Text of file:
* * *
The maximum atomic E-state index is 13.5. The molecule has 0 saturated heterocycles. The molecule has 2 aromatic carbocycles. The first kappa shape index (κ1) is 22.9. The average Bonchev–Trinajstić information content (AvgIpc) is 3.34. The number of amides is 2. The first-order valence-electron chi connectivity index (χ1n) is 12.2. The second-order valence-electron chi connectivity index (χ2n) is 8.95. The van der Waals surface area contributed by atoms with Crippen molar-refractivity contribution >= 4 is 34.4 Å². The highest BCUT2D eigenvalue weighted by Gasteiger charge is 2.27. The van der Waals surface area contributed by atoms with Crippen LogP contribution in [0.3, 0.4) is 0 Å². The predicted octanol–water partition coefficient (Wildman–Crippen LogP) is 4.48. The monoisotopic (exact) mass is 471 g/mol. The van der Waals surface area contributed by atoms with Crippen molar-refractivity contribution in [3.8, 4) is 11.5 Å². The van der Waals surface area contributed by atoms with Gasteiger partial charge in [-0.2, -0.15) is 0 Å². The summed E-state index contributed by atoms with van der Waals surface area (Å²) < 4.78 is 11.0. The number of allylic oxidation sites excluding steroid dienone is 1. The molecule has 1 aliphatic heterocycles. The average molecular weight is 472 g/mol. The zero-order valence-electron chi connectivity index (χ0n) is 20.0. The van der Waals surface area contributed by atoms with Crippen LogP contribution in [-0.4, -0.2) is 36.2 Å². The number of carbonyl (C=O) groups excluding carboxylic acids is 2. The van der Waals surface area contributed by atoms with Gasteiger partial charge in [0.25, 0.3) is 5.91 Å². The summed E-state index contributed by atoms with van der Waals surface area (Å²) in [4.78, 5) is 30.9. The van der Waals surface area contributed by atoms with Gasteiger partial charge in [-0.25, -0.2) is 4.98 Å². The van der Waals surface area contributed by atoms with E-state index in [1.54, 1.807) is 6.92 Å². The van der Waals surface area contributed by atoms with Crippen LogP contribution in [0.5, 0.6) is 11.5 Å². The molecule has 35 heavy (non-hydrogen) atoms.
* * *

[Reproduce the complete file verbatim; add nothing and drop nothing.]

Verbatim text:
The maximum atomic E-state index is 13.5. The molecule has 0 saturated heterocycles. The molecule has 2 aromatic carbocycles. The first kappa shape index (κ1) is 22.9. The average Bonchev–Trinajstić information content (AvgIpc) is 3.34. The number of amides is 2. The first-order valence-electron chi connectivity index (χ1n) is 12.2. The second-order valence-electron chi connectivity index (χ2n) is 8.95. The van der Waals surface area contributed by atoms with Crippen molar-refractivity contribution >= 4 is 34.4 Å². The highest BCUT2D eigenvalue weighted by Gasteiger charge is 2.27. The van der Waals surface area contributed by atoms with Crippen LogP contribution in [0.3, 0.4) is 0 Å². The predicted octanol–water partition coefficient (Wildman–Crippen LogP) is 4.48. The monoisotopic (exact) mass is 471 g/mol. The van der Waals surface area contributed by atoms with Crippen molar-refractivity contribution in [3.8, 4) is 11.5 Å². The van der Waals surface area contributed by atoms with Gasteiger partial charge in [-0.2, -0.15) is 0 Å². The summed E-state index contributed by atoms with van der Waals surface area (Å²) < 4.78 is 11.0. The number of allylic oxidation sites excluding steroid dienone is 1. The molecule has 1 aliphatic heterocycles. The average molecular weight is 472 g/mol. The zero-order valence-electron chi connectivity index (χ0n) is 20.0. The van der Waals surface area contributed by atoms with Crippen LogP contribution in [-0.4, -0.2) is 36.2 Å². The number of carbonyl (C=O) groups excluding carboxylic acids is 2. The van der Waals surface area contributed by atoms with Gasteiger partial charge in [0.25, 0.3) is 5.91 Å². The summed E-state index contributed by atoms with van der Waals surface area (Å²) in [4.78, 5) is 30.9. The van der Waals surface area contributed by atoms with Gasteiger partial charge in [-0.25, -0.2) is 4.98 Å². The van der Waals surface area contributed by atoms with E-state index in [1.54, 1.807) is 6.92 Å². The van der Waals surface area contributed by atoms with Crippen LogP contribution in [0.5, 0.6) is 11.5 Å². The molecule has 35 heavy (non-hydrogen) atoms.